A bumpy start to a fine concert
Jack Singer Concert Hall
Louis Spohr: Quintet for piano and winds in C minor Op. 52*
Albert Roussel: Divertissement for piano and wind quintet Op. 6*
Ludwig van Beethoven: Quintet for piano and winds in E-flat Major Op. 16
Jean Cartan: Introduction et Allegro for piano and wind quintet
Han Chen*, Nicolas Namoradze, Llewellyn Sanchez-Werner (piano), Azahar Ensemble: Frederic Sánchez Munoz (flute), Marc Lachat (oboe), Miguel Ramos Salvadó (clarinet), Maria José Garcia Zamora (bassoon), Antonio Lagares Abeal (horn)
H. Chen (© Monique de St. Croix)
Unfortunately the first of the two final performances of the Honens International Piano Competition opened with a competitor’s nightmare (or any performer’s nightmare): a piece that simply did not come together.
The three finalists could choose between three chamber programs, each one consisting of a multi-movement work plus a single-movement work. Two of the finalists chose the Beethoven/Jean Cartan pair (listed above). No one chose to perform Mozart’s Quintet for piano and winds in E-flat major, K. 452 paired with Jean Françaix’s L’Heure du berger. Han Chen, age 26, from Taiwan, chose the program opening with Louis Spohr’s Quintet for piano and winds in C-minor, and this is where things went very wrong.
The big problem (and it is the biggest problem possible) is that the pianist almost completely disappeared, both visually and aurally. I kept wishing the four obstreperous wind players (no oboe in the work) were placed behind the piano instead of in front. And for much of the piece the piano acts as a kind of metronome for the legato wind players, making it a poor choice in what is, above all, a PIANO competition. Things came together in the fourth movement, where roles were reversed and the winds chugged along as the pianist finally got some decent lines. By then, though, it was far too late. I am sure that the points Han Chen lost in this work cost him any chance of winning the competition.
Albert Roussel’s Divertissement for piano and wind quintet rollicked along very nicely, with the piano able to make a sustained contribution to this charming work.
L. Sanchez-Werner (© Chris McGuire Photography)
There isn’t much to say about the two performances of the Beethoven/Cartan pairing except it went very well for both pianists, Nicolas Namoradze (age 26, from Georgia but now based in New York) and Llewellyn Sanchez-Werner (age 21, from the USA), each displaying an enjoyable rapport with the Azahar players. The Beethoven work (which has no flute part, thus eliminating competition with the piano for the higher notes) gives scope for each instrument to show off to a degree. I would have to give Nicolas Namoradze the edge as he managed to bring forth a distinctively rich tone from the piano.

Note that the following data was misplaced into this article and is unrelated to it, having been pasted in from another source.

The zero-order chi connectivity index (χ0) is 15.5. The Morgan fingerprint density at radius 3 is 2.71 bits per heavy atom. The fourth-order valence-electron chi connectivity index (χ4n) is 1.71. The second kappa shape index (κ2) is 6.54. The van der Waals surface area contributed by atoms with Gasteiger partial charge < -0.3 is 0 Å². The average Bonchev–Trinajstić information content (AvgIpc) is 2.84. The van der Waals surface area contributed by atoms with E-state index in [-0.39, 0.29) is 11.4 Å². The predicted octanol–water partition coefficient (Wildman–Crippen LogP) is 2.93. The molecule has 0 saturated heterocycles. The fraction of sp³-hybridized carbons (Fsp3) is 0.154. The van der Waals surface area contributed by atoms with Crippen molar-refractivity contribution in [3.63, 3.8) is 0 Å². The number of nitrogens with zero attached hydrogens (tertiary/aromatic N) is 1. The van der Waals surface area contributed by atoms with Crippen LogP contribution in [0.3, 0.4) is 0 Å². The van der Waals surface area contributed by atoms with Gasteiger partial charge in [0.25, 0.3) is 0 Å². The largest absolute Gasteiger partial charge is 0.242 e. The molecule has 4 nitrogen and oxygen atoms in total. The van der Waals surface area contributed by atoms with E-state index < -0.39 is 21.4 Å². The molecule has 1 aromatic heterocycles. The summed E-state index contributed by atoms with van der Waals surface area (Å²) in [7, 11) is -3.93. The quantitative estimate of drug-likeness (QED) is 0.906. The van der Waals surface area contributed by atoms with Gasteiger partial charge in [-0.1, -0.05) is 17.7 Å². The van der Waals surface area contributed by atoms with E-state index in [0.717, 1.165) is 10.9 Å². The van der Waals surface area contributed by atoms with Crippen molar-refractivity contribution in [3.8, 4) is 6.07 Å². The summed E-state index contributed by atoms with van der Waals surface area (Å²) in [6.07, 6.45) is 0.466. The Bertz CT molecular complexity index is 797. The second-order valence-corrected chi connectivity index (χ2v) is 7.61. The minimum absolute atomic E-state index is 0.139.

Jean Cartan was a French composer who died of tuberculosis in 1932 at the age of 26. His Introduction et Allegro for piano and wind quintet is a bouncy, playful work in which the main action gets passed from player to player. He was a protégé of Albert Roussel, and this work has, if anything, even more charm than his mentor’s work for the same forces.
The Honens International Piano Competition, now with “and Festival” added to its name, started in 1992. Now on the three-year cycle, the 2018 edition is the ninth.
Entrants must pass through three juries.
Screening Jury: Eric Friesen, Canadian broadcaster and former Honens chair; Michael Kim, director of the School of Music, University of Minnesota; Noriko Ogawa, winner of the 1987 Leeds International Piano Competition; and Gilles Vonsattel, a laureate of the 2009 Honens Competition. They whittled more than 100 entrants down to 50 quarter finalists who this year came from 22 countries. Five subsequently withdrew from the competition.
The 45 were filmed in live 40-minute performances that took place in Berlin and New York in March, and all were interviewed by Mr Friesen. The First Jury met in Banff and scrutinized the performances and the accompanying interviews before reducing the numbers to ten semi-finalists. These jurists were: Winston Choi, Chicago-based laureate of the 2003 Honens Competition; Isolde Lagacé, manager of the music program at the Montreal Museum of Fine Arts; Brazilian pianist Edwardo Monteiro; and Pedja Muzijevic of New York, a Second Jury member in 2015.
The Second Jury who judged the semi-finals and final rounds in Calgary were: Argentine pianist Ingrid Fliter; Italian pianist Alessio Bax, winner of the Leeds Competition in 2000; Taiwanese, US-based Wu Han; Annette Josef, Managing Director of the Munich Symphony Orchestra; Canadian pianist André Laplante; Asadour Santourian, director of the Aspen School, Colorado; and Minsoo Sohn, Korean pianist and laureate of the 2006 Honens Competition.
For the semi-final round each pianist performed a self-chosen 65-minute solo program, plus a 65-minute collaborative program (chosen from a list of four set programs) wherein they accompanied baritone Phillip Addis in a group of songs and violinist Jonathan Crow in a number of works.
Three pianists advance to the final round, consisting of two concerts, one with the Azahar Ensemble from Spain, and finally an evening of concertos with the Calgary Philharmonic Orchestra conducted by Karina Canellakis.
Here is full information about the competition.